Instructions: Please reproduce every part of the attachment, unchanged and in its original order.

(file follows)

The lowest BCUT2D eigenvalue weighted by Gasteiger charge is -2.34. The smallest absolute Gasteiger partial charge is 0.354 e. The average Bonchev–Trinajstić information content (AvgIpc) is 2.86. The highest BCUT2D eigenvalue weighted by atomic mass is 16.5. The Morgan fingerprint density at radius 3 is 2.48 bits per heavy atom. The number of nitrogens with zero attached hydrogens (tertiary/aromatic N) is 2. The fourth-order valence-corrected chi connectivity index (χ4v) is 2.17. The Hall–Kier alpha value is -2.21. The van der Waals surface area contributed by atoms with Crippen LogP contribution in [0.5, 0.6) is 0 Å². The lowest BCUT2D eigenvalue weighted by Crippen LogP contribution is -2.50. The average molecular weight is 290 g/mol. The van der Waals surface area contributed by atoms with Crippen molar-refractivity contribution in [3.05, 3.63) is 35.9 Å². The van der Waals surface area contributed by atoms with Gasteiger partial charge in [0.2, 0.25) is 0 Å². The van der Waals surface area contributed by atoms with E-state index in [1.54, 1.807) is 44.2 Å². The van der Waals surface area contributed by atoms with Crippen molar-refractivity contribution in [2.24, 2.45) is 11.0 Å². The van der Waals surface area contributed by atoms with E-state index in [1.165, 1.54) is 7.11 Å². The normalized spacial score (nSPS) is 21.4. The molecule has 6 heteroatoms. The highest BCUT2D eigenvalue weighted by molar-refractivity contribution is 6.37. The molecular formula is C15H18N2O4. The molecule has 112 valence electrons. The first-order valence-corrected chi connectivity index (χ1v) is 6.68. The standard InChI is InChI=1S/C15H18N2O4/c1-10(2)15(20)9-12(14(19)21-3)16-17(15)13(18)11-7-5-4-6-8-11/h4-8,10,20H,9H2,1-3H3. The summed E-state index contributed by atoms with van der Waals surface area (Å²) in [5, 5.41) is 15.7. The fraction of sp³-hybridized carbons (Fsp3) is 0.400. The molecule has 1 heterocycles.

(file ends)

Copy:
The lowest BCUT2D eigenvalue weighted by Gasteiger charge is -2.34. The smallest absolute Gasteiger partial charge is 0.354 e. The average Bonchev–Trinajstić information content (AvgIpc) is 2.86. The highest BCUT2D eigenvalue weighted by atomic mass is 16.5. The Morgan fingerprint density at radius 3 is 2.48 bits per heavy atom. The number of nitrogens with zero attached hydrogens (tertiary/aromatic N) is 2. The fourth-order valence-corrected chi connectivity index (χ4v) is 2.17. The Hall–Kier alpha value is -2.21. The van der Waals surface area contributed by atoms with Crippen LogP contribution in [0.5, 0.6) is 0 Å². The lowest BCUT2D eigenvalue weighted by Crippen LogP contribution is -2.50. The average molecular weight is 290 g/mol. The van der Waals surface area contributed by atoms with Crippen molar-refractivity contribution in [3.05, 3.63) is 35.9 Å². The van der Waals surface area contributed by atoms with Gasteiger partial charge in [0.2, 0.25) is 0 Å². The van der Waals surface area contributed by atoms with E-state index in [1.54, 1.807) is 44.2 Å². The van der Waals surface area contributed by atoms with Crippen molar-refractivity contribution in [2.24, 2.45) is 11.0 Å². The van der Waals surface area contributed by atoms with E-state index in [1.165, 1.54) is 7.11 Å². The normalized spacial score (nSPS) is 21.4. The molecule has 6 heteroatoms. The highest BCUT2D eigenvalue weighted by molar-refractivity contribution is 6.37. The molecular formula is C15H18N2O4. The molecule has 112 valence electrons. The first-order valence-corrected chi connectivity index (χ1v) is 6.68. The standard InChI is InChI=1S/C15H18N2O4/c1-10(2)15(20)9-12(14(19)21-3)16-17(15)13(18)11-7-5-4-6-8-11/h4-8,10,20H,9H2,1-3H3. The summed E-state index contributed by atoms with van der Waals surface area (Å²) in [5, 5.41) is 15.7. The fraction of sp³-hybridized carbons (Fsp3) is 0.400. The molecule has 1 heterocycles.